I recently had the opportunity to spend a few days with Christy Leskovar, a writer with two books currently out and a third one in the works. It was very lovely to meet her, and in addition to a number of other topics, we had a chat about writing and publishing. In her own words:
I’m the author of two narrative nonfiction books, One Night in a Bad Inn (2006) and Finding the Bad Inn: Discovering My Family’s Hidden Past (2010).
I am working on my third book. My publisher is not publishing new books, so I’m looking for a new publisher. To that end, I attended the 2017 BookExpo in NYC.
BookExpo is a conference in New York City for professional writers, editors, publishers and agents looking to make connections, promote their work and learn more about the current trends in the industry. It's held every year, and it's a great opportunity to meet others in the field. There are professionals there connected to all aspects of the publishing business.
This year, some of the more well-known guests included Alan Alda, Chad Michael Murray, Daniel José Older, Denis Leary, Don Carey, Ed Asner, Gabrielle Union, James Patterson, Katherine Paterson, Lemony Snicket, Maria Shriver, Mary Higgins Clark, Neil Patrick Harris, R.L. Stine, Rosemary Wells, Scott Kelly, Al Franken, Stephen King and Veronica Roth.
Since it's geared towards professionals, a number of panels for the attendees have to do with marketing, how to increase sales, and how to utilize the best tools to increase an author's visibility.
I asked Christy if she would chat a bit about her first experience in attending BookExpo. Here are a few things that she said she took away from the conference:
- One of the speakers cited Nielsen Bookscan data, comparing sales numbers for trade paperback, ebooks, hardcover, and mass market paperback. The moderator pointed out that Nielsen Bookscan does not include Amazon Kindle because Amazon will not release those numbers.
I was confused. Did I hear wrong? Why cite these numbers? So I pulled out my iPad and Googled it. Yes, Nielsen Bookscan does not include Kindle eBooks. I asked the moderator afterward, why cite these numbers to compare print sales to eBook sales? The numbers are meaningless without Kindle. Kindle is king of eBooks. He agreed and expressed exasperation and told me about a reporter at a major newspaper who continually cites these numbers, which are meaningless at best, misleading at worst.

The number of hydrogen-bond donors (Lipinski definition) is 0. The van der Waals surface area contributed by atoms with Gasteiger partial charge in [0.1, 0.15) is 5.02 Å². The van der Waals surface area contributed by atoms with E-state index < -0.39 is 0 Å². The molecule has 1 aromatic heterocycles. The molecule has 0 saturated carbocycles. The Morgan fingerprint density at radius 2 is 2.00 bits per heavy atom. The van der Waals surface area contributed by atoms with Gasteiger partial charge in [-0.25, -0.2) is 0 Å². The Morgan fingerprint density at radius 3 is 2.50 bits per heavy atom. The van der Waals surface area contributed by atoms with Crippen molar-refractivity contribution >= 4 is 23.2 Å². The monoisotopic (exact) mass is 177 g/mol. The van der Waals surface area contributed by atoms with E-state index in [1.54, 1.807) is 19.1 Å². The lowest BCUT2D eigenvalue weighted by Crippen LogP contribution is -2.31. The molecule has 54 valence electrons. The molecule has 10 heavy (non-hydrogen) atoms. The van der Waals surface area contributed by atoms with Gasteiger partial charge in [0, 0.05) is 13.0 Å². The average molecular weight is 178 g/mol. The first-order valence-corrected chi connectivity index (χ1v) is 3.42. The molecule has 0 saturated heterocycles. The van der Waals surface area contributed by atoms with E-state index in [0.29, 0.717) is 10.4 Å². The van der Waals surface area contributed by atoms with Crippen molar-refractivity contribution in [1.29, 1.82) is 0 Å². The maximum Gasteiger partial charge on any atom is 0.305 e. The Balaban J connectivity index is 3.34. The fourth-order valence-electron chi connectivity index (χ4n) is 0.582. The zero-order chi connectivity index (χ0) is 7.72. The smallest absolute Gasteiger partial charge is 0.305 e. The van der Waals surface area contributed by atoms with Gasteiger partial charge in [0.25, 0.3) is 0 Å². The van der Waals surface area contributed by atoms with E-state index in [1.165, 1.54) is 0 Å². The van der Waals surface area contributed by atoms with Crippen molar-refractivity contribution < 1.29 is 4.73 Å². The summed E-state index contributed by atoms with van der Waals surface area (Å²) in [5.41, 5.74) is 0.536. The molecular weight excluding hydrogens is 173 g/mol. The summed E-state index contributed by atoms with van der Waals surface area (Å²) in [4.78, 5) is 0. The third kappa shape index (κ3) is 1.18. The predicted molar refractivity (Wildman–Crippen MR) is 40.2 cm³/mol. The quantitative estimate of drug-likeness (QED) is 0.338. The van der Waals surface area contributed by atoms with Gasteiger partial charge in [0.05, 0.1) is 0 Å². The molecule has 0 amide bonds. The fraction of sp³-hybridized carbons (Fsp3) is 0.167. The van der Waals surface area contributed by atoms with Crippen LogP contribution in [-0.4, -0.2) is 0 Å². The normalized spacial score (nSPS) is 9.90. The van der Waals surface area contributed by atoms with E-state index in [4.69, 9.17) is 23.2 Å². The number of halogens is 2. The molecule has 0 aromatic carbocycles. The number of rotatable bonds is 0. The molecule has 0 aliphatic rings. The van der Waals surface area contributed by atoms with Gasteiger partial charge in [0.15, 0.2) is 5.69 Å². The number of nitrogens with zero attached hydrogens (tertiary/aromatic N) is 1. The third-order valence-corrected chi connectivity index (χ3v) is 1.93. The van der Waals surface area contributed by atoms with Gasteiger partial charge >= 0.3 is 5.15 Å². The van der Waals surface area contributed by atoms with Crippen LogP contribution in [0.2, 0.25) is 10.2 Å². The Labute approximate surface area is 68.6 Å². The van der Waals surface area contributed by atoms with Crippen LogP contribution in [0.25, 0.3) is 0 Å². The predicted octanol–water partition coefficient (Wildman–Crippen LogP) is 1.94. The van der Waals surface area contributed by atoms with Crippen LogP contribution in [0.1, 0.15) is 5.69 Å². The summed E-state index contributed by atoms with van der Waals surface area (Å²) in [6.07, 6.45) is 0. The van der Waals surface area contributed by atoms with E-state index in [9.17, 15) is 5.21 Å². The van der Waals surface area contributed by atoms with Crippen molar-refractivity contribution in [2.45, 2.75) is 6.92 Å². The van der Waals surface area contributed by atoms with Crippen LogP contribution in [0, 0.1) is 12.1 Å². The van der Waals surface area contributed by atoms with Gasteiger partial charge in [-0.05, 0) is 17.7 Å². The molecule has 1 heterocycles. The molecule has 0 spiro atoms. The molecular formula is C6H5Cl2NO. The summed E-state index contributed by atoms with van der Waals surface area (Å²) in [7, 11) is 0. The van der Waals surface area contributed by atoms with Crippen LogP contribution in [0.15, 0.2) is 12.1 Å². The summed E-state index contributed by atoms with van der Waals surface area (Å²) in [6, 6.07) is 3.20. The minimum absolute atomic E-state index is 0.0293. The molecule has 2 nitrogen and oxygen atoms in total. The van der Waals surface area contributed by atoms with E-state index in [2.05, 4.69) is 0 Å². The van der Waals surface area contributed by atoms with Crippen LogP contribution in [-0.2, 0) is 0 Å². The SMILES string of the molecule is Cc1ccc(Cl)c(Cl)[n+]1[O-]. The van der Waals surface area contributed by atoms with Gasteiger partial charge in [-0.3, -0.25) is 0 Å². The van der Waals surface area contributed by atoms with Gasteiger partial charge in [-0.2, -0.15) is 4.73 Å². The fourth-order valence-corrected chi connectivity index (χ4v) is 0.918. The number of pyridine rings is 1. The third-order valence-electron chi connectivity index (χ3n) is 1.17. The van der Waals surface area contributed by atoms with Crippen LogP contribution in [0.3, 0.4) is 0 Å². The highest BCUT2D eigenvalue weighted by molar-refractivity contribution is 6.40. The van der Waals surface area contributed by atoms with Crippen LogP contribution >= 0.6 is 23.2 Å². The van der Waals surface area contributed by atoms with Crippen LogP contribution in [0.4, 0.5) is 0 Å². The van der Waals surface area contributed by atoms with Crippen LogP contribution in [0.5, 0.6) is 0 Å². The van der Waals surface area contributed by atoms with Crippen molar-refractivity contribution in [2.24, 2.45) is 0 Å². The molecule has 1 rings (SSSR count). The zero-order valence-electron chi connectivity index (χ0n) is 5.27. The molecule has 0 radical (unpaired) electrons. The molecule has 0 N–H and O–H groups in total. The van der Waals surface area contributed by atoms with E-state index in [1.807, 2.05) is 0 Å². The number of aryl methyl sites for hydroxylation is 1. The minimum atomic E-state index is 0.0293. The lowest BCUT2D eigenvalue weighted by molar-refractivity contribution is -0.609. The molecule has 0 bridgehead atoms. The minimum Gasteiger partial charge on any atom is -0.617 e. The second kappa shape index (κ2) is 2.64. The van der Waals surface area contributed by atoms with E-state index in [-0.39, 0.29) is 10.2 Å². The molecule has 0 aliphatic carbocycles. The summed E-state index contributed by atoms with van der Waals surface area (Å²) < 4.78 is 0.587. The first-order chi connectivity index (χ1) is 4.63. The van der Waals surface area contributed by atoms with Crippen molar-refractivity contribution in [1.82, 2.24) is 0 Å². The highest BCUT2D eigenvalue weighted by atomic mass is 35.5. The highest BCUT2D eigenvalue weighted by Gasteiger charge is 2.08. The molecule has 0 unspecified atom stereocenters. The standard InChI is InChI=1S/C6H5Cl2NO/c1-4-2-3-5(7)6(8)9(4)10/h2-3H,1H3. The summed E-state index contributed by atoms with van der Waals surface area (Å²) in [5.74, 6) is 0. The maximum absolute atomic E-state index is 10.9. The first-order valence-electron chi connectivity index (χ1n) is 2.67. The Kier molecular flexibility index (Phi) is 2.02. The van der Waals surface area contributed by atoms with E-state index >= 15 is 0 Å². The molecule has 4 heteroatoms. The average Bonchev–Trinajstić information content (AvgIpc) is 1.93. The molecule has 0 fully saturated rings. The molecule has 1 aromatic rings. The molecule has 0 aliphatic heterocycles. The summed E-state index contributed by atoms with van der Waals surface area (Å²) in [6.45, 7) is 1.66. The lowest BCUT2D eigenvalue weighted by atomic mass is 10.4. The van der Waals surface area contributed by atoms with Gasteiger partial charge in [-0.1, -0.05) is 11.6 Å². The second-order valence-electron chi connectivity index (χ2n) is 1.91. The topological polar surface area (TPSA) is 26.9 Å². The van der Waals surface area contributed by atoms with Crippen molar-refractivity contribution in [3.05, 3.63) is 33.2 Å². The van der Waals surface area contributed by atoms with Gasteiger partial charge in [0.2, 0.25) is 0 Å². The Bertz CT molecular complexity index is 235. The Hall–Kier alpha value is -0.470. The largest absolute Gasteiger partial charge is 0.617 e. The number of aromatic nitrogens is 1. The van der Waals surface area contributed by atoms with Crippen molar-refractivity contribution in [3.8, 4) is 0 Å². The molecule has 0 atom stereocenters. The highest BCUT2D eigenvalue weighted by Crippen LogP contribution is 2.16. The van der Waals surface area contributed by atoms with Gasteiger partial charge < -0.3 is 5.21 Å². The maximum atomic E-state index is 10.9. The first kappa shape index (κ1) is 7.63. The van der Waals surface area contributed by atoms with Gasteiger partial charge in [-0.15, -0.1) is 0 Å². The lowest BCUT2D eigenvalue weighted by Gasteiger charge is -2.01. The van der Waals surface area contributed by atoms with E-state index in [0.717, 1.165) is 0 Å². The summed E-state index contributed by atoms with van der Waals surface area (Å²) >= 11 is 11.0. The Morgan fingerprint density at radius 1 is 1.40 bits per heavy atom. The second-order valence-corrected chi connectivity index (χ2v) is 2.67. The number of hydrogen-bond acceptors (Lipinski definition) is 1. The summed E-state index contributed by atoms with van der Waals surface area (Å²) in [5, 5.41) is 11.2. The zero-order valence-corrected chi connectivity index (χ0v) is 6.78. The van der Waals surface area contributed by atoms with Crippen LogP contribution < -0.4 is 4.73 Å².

- The first 200 characters of the book description is vital, that’s the hook, you can bold it.
- The demographics of BookBub is mostly retired women.
- Most book sales are from a personal recommendation.
- StoryRocket is a new social media website for movie and TV ideas. They were encouraging published authors to sign up, as well as publishers. You can list your dream cast for a movie or TV series to be made from your book. Sounds like fun!
- Hollywood studios have book scouts. They are looking for existing material, such as books and comics, the thinking being, these already have an audience. As for audience demographics, the studios look at four quadrants – over 25, under 25, men, women. If you can hit all four quadrants, that’s good.
- Timeless stories are best, they last.
Ending on that note is, I think, a good summation of what we are all looking to write – a timeless story.
I want to thank Christy for the report and for her time – sounds like it was a very informative experience. Thanks, Christy!
To give you an idea of the type of programming that BookExpo offers, the panels Christy attended were:
~The Future of Publishing: Building New Opportunities for Growth and Profitability
~Results Driven eBook Marketing: How to Reach and Capture Digital Readers
~Cracking the Code: What Booksellers, Publishers and Librarians Want from Author Events
~The First Amendment Resistance
~Using BookBub to Sell Books: Best Practices for Publishers
~Selling Your Book to Hollywood: Presented by Storyrocket.com
~Using Actionable Market Intelligence to Merchandise your Books in a Digital Marketplace
~10 Ways to Make Data-Driven Decisions to Sell More Books
~Bestseller to Blockbuster: Authors Talk About The Book to Film Adaptation Process
Who the heck is Alison McBain?
I am a freelance writer and poet with nearly a hundred short pieces published in magazines and anthologies. When not writing, I'm the Book Reviews Editor for the magazine Bewildering Stories. If the Walking Dead isn't on, I draw pictures and do origami meditation in Connecticut, where I live with my family. If the Walking Dead is on... shhhh! The Walking Dead is on! For more info, please check out my "About Me" page.
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